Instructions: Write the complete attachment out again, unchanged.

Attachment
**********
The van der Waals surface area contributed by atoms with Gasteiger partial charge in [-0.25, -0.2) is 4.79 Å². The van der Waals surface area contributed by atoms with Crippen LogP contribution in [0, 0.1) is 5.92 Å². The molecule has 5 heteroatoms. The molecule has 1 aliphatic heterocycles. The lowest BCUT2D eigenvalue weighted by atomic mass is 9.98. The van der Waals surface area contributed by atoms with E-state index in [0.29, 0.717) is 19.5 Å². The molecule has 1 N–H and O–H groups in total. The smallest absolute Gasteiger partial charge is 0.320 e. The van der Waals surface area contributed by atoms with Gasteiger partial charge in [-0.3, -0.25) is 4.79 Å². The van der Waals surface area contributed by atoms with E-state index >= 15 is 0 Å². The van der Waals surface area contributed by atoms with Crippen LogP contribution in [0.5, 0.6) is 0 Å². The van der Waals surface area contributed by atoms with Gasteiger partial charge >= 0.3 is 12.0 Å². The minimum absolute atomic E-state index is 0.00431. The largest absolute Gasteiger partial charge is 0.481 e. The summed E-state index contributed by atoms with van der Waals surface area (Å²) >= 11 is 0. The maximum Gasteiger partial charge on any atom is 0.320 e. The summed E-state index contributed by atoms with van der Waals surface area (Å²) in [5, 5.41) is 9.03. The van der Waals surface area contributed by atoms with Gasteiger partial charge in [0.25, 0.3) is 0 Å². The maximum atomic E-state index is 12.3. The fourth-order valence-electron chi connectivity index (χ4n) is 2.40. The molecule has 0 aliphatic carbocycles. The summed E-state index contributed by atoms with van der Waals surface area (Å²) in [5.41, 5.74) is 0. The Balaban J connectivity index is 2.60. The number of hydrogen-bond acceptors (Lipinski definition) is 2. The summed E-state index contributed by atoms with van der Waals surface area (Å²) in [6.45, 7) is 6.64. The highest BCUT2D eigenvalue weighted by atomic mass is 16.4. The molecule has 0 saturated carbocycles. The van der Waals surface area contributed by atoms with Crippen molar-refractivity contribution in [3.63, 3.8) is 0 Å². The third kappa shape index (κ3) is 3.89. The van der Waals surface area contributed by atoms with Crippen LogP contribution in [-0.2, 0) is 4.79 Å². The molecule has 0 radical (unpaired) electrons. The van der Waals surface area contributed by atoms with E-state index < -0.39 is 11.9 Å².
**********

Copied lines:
The van der Waals surface area contributed by atoms with Gasteiger partial charge in [-0.25, -0.2) is 4.79 Å². The van der Waals surface area contributed by atoms with Crippen LogP contribution in [0, 0.1) is 5.92 Å². The molecule has 5 heteroatoms. The molecule has 1 aliphatic heterocycles. The lowest BCUT2D eigenvalue weighted by atomic mass is 9.98. The van der Waals surface area contributed by atoms with E-state index in [0.29, 0.717) is 19.5 Å². The molecule has 1 N–H and O–H groups in total. The smallest absolute Gasteiger partial charge is 0.320 e. The van der Waals surface area contributed by atoms with Gasteiger partial charge in [-0.3, -0.25) is 4.79 Å². The van der Waals surface area contributed by atoms with E-state index >= 15 is 0 Å². The van der Waals surface area contributed by atoms with Crippen LogP contribution in [0.5, 0.6) is 0 Å². The van der Waals surface area contributed by atoms with Gasteiger partial charge >= 0.3 is 12.0 Å². The minimum absolute atomic E-state index is 0.00431. The largest absolute Gasteiger partial charge is 0.481 e. The summed E-state index contributed by atoms with van der Waals surface area (Å²) >= 11 is 0. The maximum Gasteiger partial charge on any atom is 0.320 e. The summed E-state index contributed by atoms with van der Waals surface area (Å²) in [5, 5.41) is 9.03. The van der Waals surface area contributed by atoms with Gasteiger partial charge in [0.25, 0.3) is 0 Å². The maximum atomic E-state index is 12.3. The fourth-order valence-electron chi connectivity index (χ4n) is 2.40. The molecule has 0 aliphatic carbocycles. The summed E-state index contributed by atoms with van der Waals surface area (Å²) in [5.41, 5.74) is 0. The Balaban J connectivity index is 2.60. The number of hydrogen-bond acceptors (Lipinski definition) is 2. The summed E-state index contributed by atoms with van der Waals surface area (Å²) in [6.45, 7) is 6.64. The highest BCUT2D eigenvalue weighted by atomic mass is 16.4. The molecule has 0 saturated carbocycles. The van der Waals surface area contributed by atoms with Crippen molar-refractivity contribution in [3.63, 3.8) is 0 Å². The third kappa shape index (κ3) is 3.89. The van der Waals surface area contributed by atoms with Crippen LogP contribution in [-0.2, 0) is 4.79 Å². The molecule has 0 radical (unpaired) electrons. The van der Waals surface area contributed by atoms with E-state index < -0.39 is 11.9 Å².